Common problem, uncommon insight

In summary If you hope to appeal to humans with your solution, you should ensure you've properly humanizing the problem first.

Humanizing a problem should be the first step if you hope to appeal to humans with the solution. I do some of my best thinking on the run–literally. I do a few miles most every lunch hour and am consistently amazed at the directions my brain takes. It’s not always quality stuff, mind you, and it’s hard to remember it all, but there’s something about being out on the “open road” that releases a certain kind of endorphin. It’s not quite the same on the treadmill in the building’s workout room, but that’s where I found myself during one rainy lunch hour recently. The ideas weren’t flowing, so I picked up the remote and flipped on the TV across the room. And that’s when I saw it: a commercial for Poise bladder-leakage pads.

This was no standard-issue “Depends” type spot, featuring “active seniors” living their “lives” to the “fullest,” moisture be damned. This was a surgically targeted and ingeniously structured niche campaign called “One in Three Like Me.” The celebrity spokesperson, Whoopi Goldberg (I know), directed viewers to a website, (, no longer active). Whoopi didn’t pitch the product–she elicited empathy. It’s a brilliant tactic–get the problem out in the open, then associate it with a well-liked celebrity to nudge the target toward action. The website does all the selling, and even there, it’s hardly aggressive.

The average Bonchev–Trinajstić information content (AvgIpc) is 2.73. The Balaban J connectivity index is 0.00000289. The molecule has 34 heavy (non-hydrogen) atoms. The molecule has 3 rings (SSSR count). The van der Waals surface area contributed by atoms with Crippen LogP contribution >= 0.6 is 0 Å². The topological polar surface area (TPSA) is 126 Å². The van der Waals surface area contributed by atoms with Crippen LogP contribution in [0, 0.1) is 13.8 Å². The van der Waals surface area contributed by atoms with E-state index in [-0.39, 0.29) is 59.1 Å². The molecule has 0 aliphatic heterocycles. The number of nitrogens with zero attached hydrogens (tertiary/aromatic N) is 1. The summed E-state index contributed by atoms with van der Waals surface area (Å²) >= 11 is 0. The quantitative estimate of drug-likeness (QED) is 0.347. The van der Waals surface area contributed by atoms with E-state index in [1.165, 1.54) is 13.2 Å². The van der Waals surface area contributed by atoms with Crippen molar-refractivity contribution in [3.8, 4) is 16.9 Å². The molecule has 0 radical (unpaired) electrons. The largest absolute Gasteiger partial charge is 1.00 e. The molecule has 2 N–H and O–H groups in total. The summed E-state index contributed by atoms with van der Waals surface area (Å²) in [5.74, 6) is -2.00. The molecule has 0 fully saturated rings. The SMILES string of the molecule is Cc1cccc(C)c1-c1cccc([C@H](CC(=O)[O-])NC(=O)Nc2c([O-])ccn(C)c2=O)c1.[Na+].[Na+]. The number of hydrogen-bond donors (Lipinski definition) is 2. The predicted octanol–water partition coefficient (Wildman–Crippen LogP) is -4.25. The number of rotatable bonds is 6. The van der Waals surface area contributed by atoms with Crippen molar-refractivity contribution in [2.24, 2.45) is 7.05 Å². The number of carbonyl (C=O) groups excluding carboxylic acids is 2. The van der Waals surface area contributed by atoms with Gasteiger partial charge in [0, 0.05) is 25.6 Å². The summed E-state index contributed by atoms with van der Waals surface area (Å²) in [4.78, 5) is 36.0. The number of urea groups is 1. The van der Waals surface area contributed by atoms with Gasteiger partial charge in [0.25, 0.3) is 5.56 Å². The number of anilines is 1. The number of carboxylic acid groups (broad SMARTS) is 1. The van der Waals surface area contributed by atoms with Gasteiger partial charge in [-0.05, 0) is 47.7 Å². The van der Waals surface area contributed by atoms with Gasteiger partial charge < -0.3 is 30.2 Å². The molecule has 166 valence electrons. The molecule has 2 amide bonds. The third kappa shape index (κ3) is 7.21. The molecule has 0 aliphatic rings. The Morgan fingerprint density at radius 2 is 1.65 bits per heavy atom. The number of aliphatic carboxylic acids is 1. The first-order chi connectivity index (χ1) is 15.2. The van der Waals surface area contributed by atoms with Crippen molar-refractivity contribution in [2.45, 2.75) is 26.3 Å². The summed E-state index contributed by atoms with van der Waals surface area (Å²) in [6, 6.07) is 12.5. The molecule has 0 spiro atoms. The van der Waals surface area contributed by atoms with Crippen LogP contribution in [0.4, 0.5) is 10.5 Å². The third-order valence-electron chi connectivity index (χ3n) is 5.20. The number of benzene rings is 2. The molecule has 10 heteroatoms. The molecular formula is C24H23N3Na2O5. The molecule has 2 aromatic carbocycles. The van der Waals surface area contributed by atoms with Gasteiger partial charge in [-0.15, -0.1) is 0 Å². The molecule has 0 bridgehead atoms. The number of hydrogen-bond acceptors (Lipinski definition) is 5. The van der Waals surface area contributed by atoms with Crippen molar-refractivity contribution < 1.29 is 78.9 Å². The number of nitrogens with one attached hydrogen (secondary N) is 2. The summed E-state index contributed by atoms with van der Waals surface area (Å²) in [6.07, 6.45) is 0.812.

There’s a blog, a series of message boards, a survey w/results, well-shot testimonial videos (real women? actors? who cares), a Twitter feed, even an application for a free sample. They’ve even branded the problem itself: LBL (light bladder leakage). See what they’ve done there? By calling it “light” bladder leakage, it minimizes it without dismissing it. By giving it initials, LBL, you can talk about it in code, without using words like “bladder” and “leakage.” By giving the campaign the umbrella of “1 in 3 like me,” and giving the microsite the same URL, it instantly lets the visitor know they’re not alone–literally millions of women share this problem.

Poise is a Kimberly-Clark product, and they’re no stranger to massive ad campaigns or successful brands, but this one stood out for me for both its branding insight and in its effective use of social media–as opposed to being tacked-on, this genuinely starts a conversation and keeps it going. These message boards are being used! This blog gets updated regularly! They’ve even appointed a “resident LBL expert,” Marilyn (guess Whoopi was too busy).

Congratulations to the creative team and the client for taking a potentially boring or even off-putting product and turning it into something interesting and engaging. I’m sure they’re seeing results.

I ordered a sample kit. Just want to see how effective these things are during a 4-mile run.